This - and many similar issues - is solved by viewing square occupancy as incomplete. That is... a person occupies a portion of a 5ft square, not the whole thing. The person is dynamic, moving about within that space at will. My rule is to mentally view that position within a 5ft square always benefits the occupant.
So, at will the person within the final square of obscuring mist can elect to occupy a point within that square very close to the outside edge, and make their attacks unhindered. That benefits them. They can also elect to occupy a point deepest within their square, forcing their opponent to attack with interference. Again, that benefits the occupant.
I don't require actions to move about in the square, and I don't (as DM or player) talk about it. It's just mechanical detail in the background that explains and enables literal edge-conditions like this one.
Jim Groves wrote:
Reading in advance and replying to this having read ahead... you did splendidly. I'm not an argumentative fellow. I just like to register why my opinions are what they are... just as much as I like others to do the same.
Yes, still-more-vancian rules are a deal-breaker for me. As you've sussed out, because you and I are looking for different things in supplements. So be it. I'll never be offended by someone deliberately lunching at McDonald's when there's a Burger King right next door. I just recognize their irreparably deluded and make a mental note to never henceforth trust them with any responsibilities that require cogitation. <Grin>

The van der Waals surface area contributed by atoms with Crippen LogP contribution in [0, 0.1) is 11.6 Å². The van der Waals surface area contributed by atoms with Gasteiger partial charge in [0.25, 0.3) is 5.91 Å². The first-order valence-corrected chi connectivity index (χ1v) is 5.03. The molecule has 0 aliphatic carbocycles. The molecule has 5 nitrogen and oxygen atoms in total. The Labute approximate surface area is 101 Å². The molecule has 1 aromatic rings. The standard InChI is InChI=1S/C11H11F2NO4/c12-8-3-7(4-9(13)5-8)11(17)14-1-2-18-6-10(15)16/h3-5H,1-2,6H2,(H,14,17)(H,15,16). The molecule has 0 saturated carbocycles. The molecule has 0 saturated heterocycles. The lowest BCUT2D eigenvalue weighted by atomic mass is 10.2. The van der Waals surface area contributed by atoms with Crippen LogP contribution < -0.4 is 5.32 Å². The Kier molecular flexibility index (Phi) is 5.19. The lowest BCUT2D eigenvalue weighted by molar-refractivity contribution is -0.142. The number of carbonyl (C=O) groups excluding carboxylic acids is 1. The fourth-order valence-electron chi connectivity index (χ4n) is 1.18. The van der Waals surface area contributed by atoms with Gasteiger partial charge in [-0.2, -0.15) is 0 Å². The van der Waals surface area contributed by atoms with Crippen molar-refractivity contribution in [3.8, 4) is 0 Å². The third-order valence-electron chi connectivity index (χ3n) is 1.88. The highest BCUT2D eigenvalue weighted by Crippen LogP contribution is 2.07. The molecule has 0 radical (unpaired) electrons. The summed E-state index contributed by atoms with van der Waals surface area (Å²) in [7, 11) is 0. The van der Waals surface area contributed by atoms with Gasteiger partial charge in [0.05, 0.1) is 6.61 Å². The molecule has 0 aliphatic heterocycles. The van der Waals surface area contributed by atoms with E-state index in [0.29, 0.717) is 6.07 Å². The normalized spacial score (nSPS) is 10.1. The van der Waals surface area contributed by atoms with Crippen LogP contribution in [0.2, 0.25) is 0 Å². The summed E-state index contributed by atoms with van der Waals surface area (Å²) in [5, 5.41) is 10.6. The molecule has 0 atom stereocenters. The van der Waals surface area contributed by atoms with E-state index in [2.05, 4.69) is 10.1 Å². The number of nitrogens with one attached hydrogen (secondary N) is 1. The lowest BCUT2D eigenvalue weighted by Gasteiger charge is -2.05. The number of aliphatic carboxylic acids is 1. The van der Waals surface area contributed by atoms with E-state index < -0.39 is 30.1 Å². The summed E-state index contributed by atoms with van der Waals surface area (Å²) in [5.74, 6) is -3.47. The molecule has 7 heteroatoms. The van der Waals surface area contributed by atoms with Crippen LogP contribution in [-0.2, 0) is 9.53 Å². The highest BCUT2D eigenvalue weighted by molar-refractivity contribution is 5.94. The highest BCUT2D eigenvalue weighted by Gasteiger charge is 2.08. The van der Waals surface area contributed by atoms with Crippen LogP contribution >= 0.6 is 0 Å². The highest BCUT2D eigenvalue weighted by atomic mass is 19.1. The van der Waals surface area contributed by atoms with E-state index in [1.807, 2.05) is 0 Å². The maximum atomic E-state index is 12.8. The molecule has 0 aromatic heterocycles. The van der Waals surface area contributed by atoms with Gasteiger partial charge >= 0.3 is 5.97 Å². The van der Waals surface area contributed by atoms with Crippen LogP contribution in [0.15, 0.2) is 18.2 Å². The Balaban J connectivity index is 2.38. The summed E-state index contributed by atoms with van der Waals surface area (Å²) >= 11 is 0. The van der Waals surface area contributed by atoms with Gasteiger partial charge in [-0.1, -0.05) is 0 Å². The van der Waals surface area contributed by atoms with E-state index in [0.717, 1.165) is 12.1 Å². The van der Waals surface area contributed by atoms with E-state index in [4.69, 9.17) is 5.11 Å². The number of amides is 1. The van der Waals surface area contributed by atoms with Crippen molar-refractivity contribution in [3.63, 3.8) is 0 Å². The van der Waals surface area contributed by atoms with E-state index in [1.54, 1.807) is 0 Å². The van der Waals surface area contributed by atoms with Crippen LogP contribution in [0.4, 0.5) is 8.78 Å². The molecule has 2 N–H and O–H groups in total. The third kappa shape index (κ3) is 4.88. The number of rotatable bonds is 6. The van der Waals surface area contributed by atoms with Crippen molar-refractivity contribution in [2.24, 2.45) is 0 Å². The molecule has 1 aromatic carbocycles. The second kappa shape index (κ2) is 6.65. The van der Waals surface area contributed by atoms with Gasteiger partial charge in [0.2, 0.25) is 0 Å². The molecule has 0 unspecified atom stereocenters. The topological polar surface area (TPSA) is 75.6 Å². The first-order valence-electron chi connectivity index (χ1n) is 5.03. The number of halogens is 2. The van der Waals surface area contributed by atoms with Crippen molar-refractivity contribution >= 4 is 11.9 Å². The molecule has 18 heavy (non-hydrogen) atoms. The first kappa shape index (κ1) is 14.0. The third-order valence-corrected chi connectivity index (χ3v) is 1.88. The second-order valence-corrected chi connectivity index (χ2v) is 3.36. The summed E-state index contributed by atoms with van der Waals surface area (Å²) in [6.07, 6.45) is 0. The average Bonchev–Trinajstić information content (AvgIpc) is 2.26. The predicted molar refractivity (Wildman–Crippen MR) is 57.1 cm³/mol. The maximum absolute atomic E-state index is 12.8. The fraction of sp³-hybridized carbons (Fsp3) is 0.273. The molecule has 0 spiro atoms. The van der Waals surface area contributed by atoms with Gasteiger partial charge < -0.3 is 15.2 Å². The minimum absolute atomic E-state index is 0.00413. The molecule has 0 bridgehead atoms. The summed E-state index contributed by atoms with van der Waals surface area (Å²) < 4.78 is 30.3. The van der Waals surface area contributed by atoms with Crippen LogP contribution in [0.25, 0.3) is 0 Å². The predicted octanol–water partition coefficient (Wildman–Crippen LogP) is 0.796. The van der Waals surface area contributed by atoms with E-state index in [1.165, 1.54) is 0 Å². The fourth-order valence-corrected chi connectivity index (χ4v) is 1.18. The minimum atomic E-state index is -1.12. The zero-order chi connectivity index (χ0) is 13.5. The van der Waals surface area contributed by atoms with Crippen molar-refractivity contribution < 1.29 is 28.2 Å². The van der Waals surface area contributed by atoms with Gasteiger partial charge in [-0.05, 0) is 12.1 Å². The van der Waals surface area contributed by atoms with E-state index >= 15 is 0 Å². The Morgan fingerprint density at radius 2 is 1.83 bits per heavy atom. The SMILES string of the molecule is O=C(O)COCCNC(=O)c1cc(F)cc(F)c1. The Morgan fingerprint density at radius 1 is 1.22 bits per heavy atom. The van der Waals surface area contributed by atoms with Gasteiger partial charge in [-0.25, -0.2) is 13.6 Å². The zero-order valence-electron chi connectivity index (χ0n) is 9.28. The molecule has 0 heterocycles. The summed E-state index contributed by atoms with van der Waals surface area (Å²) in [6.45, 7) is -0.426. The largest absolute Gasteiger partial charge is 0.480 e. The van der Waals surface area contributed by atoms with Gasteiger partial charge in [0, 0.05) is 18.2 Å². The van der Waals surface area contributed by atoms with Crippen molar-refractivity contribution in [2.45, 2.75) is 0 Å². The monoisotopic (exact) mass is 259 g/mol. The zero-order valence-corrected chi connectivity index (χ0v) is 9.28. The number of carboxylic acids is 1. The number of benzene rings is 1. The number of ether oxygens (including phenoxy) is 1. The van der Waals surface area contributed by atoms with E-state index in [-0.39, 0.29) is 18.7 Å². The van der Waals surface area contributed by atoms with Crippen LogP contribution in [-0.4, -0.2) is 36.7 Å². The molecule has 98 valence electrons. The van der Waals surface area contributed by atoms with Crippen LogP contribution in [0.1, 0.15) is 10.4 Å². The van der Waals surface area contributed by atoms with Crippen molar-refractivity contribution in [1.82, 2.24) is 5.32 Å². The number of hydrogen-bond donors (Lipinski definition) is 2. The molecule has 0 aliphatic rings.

Not much to say about my WotC reference, especially since you won't discuss them in any context. In case my point somehow contained some sort of slant or bias I didn't intend, all I was trying to express is the historical background of where Psionics Unleashed came from (the SRD). I'm neither a fanboy nor an edition-warrior. Shrug.
Anyway, hey, I'm totally okay with both of us getting our dream products, or just you - really - since I've got metric ass-tonnes of RPG material I'll never live long enough to touch. Variety is the spice of life.
Jim Groves wrote:
I'd love to see Paizo try their hand at a psychic magic system.
I'd far, far rather see Paizo try their hand at something different. For instance Incarnum. A lot of people didn't like the fluff, and mechanically the book was ultra-conservative to the point that incarnum classes were far inferior to non-incarnum classes, but that's just details. Paizo could do a NEW type of magic that works DIFFERENTLY and I'd be insanely excited.
Part of what I like about psionics is that it isn't vancian. It's different. Part of what I like about Tome of Battle martial initiators is that they aren't just like all the other martial classes. There's a fun new mechanic to play with.
I'd rather buy a book full of ideas like Witches having hexes and Inquisitors having Judgments than a book full of feats or spells. New territory cool. More stuff for existing territory less cool.
See... I'm of the opinion that really, it shouldn't be terribly hard to abstract things down to "were-whatever". You look like a whatever, you get one or two natural attacks from the whatever, and that's about it. Doesn't matter much what the whatever is. Getting too mired in uniquely creating templates for different animals is - in my opinion - a mistake.